Dec 22, 2011

Tuas (22 Dec 2011)

The last TeamSeagrass monitoring at Tuas and Sheryl is doing it alone!

Jerome and I were there to do a quick check of the shore, under threatening skies.

Well, it is that time of the year when lots of folks are clearing leave. Sheryl did a great job as usual with the monitoring. The seagrass patch is quite lush here! All Spoon seagrass (Halophila ovalis). Sheryl points out that there seems to be growths of brown seaweeds among them. But this is probably normal for this time of the year, when there's lots of seaweed bloom on many of our shores with the flush of nutrients during the monsoon period.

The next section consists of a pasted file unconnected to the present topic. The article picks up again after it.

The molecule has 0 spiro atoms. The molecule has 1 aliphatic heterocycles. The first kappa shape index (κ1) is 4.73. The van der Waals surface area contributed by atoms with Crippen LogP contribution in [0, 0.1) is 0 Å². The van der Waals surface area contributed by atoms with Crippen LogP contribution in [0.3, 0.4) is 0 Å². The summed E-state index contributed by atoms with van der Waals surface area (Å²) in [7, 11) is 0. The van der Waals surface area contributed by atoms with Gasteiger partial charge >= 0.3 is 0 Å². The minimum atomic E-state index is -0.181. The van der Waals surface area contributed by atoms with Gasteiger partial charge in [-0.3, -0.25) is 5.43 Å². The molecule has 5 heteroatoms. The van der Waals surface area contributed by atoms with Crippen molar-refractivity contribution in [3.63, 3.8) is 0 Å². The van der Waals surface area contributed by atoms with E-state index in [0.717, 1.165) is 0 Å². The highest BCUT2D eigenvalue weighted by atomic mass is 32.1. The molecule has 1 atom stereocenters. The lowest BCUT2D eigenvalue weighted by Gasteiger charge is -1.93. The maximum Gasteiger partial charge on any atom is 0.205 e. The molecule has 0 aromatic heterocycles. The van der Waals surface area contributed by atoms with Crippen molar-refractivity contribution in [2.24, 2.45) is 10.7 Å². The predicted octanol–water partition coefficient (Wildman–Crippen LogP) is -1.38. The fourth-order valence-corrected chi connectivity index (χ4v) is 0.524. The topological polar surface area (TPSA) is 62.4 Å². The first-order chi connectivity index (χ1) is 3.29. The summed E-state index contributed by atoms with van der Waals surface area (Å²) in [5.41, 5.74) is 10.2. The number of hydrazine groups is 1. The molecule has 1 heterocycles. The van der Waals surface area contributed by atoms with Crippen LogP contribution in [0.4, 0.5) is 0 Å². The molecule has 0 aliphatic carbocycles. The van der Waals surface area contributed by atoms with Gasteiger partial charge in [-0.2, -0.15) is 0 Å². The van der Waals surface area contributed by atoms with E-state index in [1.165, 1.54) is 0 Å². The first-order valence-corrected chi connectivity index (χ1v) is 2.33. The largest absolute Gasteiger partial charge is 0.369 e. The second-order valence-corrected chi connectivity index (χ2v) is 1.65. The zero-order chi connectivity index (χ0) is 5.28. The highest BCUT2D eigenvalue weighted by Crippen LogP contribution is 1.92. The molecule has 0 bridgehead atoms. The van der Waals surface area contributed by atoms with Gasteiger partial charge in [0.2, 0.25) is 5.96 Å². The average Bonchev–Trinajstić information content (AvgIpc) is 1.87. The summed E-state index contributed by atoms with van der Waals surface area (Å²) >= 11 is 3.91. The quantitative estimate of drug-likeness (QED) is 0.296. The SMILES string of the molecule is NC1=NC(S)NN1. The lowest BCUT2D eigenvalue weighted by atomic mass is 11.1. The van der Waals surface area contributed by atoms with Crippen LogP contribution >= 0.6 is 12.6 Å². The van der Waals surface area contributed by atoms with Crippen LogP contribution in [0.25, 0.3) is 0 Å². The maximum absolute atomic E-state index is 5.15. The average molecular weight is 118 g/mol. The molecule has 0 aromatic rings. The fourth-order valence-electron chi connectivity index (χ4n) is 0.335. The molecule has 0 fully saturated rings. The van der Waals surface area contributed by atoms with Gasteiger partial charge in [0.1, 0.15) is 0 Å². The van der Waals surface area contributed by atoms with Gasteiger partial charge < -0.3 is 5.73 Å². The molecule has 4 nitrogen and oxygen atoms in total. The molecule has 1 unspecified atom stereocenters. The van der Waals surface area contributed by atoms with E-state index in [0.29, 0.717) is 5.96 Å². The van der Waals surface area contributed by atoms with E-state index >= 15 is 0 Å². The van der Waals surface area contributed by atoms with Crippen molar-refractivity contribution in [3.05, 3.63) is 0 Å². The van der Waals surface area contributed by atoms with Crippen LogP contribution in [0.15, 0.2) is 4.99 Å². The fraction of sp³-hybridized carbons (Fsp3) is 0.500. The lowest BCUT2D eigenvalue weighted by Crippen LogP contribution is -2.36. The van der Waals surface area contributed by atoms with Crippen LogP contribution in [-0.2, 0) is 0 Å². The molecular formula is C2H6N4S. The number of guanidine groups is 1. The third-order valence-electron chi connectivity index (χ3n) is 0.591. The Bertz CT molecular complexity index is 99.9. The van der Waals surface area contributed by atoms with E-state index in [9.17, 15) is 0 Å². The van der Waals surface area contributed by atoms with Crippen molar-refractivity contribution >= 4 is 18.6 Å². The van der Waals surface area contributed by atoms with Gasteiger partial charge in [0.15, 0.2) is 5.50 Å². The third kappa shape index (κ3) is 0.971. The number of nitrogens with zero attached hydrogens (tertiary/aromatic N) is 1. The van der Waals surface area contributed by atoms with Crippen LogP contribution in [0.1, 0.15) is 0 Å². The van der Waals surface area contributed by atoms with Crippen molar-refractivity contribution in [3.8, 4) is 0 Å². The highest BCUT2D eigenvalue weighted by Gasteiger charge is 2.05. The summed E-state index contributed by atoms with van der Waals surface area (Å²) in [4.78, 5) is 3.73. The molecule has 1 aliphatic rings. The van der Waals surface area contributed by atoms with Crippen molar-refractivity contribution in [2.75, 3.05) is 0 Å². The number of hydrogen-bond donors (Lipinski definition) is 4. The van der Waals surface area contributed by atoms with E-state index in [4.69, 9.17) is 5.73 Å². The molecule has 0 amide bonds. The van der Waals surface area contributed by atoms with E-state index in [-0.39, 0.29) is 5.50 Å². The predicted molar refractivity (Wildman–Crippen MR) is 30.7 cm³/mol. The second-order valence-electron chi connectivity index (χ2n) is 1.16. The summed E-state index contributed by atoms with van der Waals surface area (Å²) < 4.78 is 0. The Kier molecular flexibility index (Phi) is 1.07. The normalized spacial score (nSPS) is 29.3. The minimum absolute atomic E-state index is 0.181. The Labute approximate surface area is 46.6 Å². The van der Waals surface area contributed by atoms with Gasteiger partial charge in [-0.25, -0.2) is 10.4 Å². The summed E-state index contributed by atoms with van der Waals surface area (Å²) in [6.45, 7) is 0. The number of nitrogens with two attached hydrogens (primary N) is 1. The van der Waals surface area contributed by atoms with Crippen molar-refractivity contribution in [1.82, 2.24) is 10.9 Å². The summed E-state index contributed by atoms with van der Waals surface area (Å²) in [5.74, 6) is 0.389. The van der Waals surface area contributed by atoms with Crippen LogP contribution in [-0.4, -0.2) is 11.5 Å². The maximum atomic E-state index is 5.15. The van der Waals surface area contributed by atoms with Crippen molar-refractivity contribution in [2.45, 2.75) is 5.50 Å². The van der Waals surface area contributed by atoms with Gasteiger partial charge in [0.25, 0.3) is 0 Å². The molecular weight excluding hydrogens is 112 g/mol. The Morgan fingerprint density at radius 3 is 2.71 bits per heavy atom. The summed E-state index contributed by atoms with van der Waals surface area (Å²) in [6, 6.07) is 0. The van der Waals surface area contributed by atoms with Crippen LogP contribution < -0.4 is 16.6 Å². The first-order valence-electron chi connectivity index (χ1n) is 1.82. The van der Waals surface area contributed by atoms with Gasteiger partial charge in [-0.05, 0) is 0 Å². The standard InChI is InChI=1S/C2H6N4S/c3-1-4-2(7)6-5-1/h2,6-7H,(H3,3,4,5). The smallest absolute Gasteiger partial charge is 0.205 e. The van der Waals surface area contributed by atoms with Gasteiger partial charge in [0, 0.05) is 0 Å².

The tide wasn't very low but I could see that the Halimeda seaweed (Halimeda sp.) zone in the mostly sandy shores are still there. Settled among them were lots of sea cucumbers and Haddon's carpet anemones. The soft corals, sea fans and other reefy creatures were still out there in deeper water.
One good thing we realised from this trip is that it is possible to monitor seagrasses here at moderate low tide. This opens up more windows for monitoring, which will be helpful as next year there are so few very low tides during daylight.

Sheryl and her team of volunteers at Merck have been stalwarts at looking after this shore. I look forward to another great year of seagrass monitoring at Tuas!

I took the opportunity to take a closer look at some of the soft corals found on this shore. More about these on the wild shores of singapore blog.

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